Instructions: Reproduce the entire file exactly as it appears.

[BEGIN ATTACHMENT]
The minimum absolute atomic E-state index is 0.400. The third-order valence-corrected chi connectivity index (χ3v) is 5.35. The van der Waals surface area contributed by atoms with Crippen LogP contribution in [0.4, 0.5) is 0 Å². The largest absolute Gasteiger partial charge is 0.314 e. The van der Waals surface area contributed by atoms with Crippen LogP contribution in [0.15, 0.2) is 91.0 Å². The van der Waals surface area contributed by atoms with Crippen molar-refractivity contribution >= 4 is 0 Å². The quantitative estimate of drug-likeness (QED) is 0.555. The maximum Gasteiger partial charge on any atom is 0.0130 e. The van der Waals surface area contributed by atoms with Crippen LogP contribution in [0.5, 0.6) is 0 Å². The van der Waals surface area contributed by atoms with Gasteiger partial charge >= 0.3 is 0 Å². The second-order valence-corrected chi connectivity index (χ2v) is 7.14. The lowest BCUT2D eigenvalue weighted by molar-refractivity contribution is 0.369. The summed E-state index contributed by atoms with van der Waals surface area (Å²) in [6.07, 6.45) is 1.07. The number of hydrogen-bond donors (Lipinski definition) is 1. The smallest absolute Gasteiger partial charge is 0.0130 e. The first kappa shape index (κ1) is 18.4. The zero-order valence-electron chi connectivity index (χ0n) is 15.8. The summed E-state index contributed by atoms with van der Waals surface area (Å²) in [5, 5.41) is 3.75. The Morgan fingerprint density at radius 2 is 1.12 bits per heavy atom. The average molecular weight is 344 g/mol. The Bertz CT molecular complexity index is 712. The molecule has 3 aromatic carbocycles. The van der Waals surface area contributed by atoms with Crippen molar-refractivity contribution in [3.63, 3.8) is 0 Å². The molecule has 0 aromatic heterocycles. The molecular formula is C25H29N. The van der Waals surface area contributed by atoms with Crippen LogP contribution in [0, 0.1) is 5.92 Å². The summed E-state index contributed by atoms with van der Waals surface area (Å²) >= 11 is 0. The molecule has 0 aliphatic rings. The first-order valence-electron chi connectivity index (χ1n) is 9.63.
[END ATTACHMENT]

The minimum absolute atomic E-state index is 0.400. The third-order valence-corrected chi connectivity index (χ3v) is 5.35. The van der Waals surface area contributed by atoms with Crippen LogP contribution in [0.4, 0.5) is 0 Å². The largest absolute Gasteiger partial charge is 0.314 e. The van der Waals surface area contributed by atoms with Crippen LogP contribution in [0.15, 0.2) is 91.0 Å². The van der Waals surface area contributed by atoms with Crippen molar-refractivity contribution >= 4 is 0 Å². The quantitative estimate of drug-likeness (QED) is 0.555. The maximum Gasteiger partial charge on any atom is 0.0130 e. The van der Waals surface area contributed by atoms with Crippen LogP contribution in [0.5, 0.6) is 0 Å². The van der Waals surface area contributed by atoms with Gasteiger partial charge >= 0.3 is 0 Å². The second-order valence-corrected chi connectivity index (χ2v) is 7.14. The lowest BCUT2D eigenvalue weighted by molar-refractivity contribution is 0.369. The summed E-state index contributed by atoms with van der Waals surface area (Å²) in [6.07, 6.45) is 1.07. The number of hydrogen-bond donors (Lipinski definition) is 1. The smallest absolute Gasteiger partial charge is 0.0130 e. The first kappa shape index (κ1) is 18.4. The zero-order valence-electron chi connectivity index (χ0n) is 15.8. The summed E-state index contributed by atoms with van der Waals surface area (Å²) in [5, 5.41) is 3.75. The Morgan fingerprint density at radius 2 is 1.12 bits per heavy atom. The average molecular weight is 344 g/mol. The Bertz CT molecular complexity index is 712. The molecule has 3 aromatic carbocycles. The van der Waals surface area contributed by atoms with Crippen molar-refractivity contribution in [3.63, 3.8) is 0 Å². The molecule has 0 aromatic heterocycles. The molecular formula is C25H29N. The van der Waals surface area contributed by atoms with Crippen LogP contribution in [0, 0.1) is 5.92 Å². The summed E-state index contributed by atoms with van der Waals surface area (Å²) >= 11 is 0. The molecule has 0 aliphatic rings. The first-order valence-electron chi connectivity index (χ1n) is 9.63.